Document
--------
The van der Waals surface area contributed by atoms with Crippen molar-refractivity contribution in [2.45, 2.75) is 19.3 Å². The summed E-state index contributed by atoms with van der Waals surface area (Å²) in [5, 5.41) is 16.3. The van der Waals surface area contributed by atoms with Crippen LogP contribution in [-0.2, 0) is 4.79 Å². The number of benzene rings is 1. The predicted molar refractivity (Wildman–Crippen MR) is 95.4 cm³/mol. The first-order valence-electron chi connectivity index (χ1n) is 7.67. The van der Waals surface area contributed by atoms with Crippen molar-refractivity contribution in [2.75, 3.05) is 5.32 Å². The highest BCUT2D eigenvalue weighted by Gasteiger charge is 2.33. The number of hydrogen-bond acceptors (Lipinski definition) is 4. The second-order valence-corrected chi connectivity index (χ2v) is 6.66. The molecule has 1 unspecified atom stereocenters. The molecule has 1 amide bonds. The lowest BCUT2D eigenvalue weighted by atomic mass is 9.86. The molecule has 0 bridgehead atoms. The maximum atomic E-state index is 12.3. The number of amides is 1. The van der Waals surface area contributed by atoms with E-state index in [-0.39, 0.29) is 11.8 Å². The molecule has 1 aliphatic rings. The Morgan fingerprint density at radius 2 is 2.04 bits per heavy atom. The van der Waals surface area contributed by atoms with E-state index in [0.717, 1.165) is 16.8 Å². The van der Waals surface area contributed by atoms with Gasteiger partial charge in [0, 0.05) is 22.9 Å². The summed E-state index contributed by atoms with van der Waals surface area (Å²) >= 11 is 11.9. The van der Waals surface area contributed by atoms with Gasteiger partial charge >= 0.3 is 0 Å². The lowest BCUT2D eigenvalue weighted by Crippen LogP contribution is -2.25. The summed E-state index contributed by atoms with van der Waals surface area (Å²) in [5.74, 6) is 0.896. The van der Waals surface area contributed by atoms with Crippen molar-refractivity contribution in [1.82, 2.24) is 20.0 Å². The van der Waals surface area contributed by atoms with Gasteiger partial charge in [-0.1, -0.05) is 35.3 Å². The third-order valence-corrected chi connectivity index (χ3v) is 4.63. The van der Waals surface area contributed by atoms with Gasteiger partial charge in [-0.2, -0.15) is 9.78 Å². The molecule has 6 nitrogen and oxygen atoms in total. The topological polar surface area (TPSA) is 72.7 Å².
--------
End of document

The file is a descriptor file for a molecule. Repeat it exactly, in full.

The van der Waals surface area contributed by atoms with Crippen molar-refractivity contribution in [2.45, 2.75) is 19.3 Å². The summed E-state index contributed by atoms with van der Waals surface area (Å²) in [5, 5.41) is 16.3. The van der Waals surface area contributed by atoms with Crippen LogP contribution in [-0.2, 0) is 4.79 Å². The number of benzene rings is 1. The predicted molar refractivity (Wildman–Crippen MR) is 95.4 cm³/mol. The first-order valence-electron chi connectivity index (χ1n) is 7.67. The van der Waals surface area contributed by atoms with Crippen molar-refractivity contribution in [2.75, 3.05) is 5.32 Å². The highest BCUT2D eigenvalue weighted by Gasteiger charge is 2.33. The number of hydrogen-bond acceptors (Lipinski definition) is 4. The second-order valence-corrected chi connectivity index (χ2v) is 6.66. The molecule has 1 unspecified atom stereocenters. The molecule has 1 amide bonds. The lowest BCUT2D eigenvalue weighted by atomic mass is 9.86. The molecule has 0 bridgehead atoms. The maximum atomic E-state index is 12.3. The number of amides is 1. The van der Waals surface area contributed by atoms with E-state index in [-0.39, 0.29) is 11.8 Å². The molecule has 1 aliphatic rings. The Morgan fingerprint density at radius 2 is 2.04 bits per heavy atom. The van der Waals surface area contributed by atoms with E-state index in [0.717, 1.165) is 16.8 Å². The van der Waals surface area contributed by atoms with Gasteiger partial charge in [0, 0.05) is 22.9 Å². The summed E-state index contributed by atoms with van der Waals surface area (Å²) >= 11 is 11.9. The van der Waals surface area contributed by atoms with Gasteiger partial charge >= 0.3 is 0 Å². The lowest BCUT2D eigenvalue weighted by Crippen LogP contribution is -2.25. The summed E-state index contributed by atoms with van der Waals surface area (Å²) in [5.74, 6) is 0.896. The van der Waals surface area contributed by atoms with Crippen molar-refractivity contribution in [1.82, 2.24) is 20.0 Å². The van der Waals surface area contributed by atoms with Gasteiger partial charge in [-0.1, -0.05) is 35.3 Å². The third-order valence-corrected chi connectivity index (χ3v) is 4.63. The van der Waals surface area contributed by atoms with Gasteiger partial charge in [-0.2, -0.15) is 9.78 Å². The molecule has 6 nitrogen and oxygen atoms in total. The topological polar surface area (TPSA) is 72.7 Å².